The most challenging part of the logistics chain has always been the end: reaching consumers directly. It's a step that urbanists refer to as the last mile, and it became a first priority for customers and businesses alike as the demand for e-commerce escalated with the Covid-19 pandemic.
At the same time, cities worldwide began significantly cutting back their dependence on cars (or cutting them out of the picture altogether!) in favour of more people-friendly streets, like Barcelona's Superblocks and The Woonerf Concept in the Netherlands. While these dramatic, often very attractive changes in city topography can be sustainable and cost-effective solutions to some mobility issues in cities, in the process, they can also create new logistical issues, especially when it comes to the last mile.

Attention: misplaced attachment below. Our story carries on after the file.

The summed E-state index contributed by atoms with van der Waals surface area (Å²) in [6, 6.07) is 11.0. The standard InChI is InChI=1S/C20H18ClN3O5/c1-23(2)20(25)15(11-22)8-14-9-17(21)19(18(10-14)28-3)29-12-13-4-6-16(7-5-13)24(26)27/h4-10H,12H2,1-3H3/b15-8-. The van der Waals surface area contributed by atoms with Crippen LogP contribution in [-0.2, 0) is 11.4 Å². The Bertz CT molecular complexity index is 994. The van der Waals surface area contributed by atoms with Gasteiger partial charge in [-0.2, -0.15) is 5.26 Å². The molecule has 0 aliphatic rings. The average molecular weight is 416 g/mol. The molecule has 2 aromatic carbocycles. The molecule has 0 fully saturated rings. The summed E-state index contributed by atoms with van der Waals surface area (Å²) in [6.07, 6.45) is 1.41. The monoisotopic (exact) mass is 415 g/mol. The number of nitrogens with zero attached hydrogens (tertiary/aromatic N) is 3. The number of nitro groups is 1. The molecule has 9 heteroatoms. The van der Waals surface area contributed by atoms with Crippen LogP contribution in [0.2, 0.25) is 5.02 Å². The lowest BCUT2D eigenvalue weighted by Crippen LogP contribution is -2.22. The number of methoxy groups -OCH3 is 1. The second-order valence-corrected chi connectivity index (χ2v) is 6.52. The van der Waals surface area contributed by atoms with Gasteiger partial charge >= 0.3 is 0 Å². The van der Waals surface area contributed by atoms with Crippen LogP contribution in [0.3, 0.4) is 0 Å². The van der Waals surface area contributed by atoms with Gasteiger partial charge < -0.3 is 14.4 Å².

Let's explore what's at stake in this blog with Philippe Lebeau, one of the authors of the EIT Urban Mobility Academy's free e-course on Last Mile Logistics to help us go to the extra mile and understand how to make the last mile logistics work harmoniously with pedestrianised streets.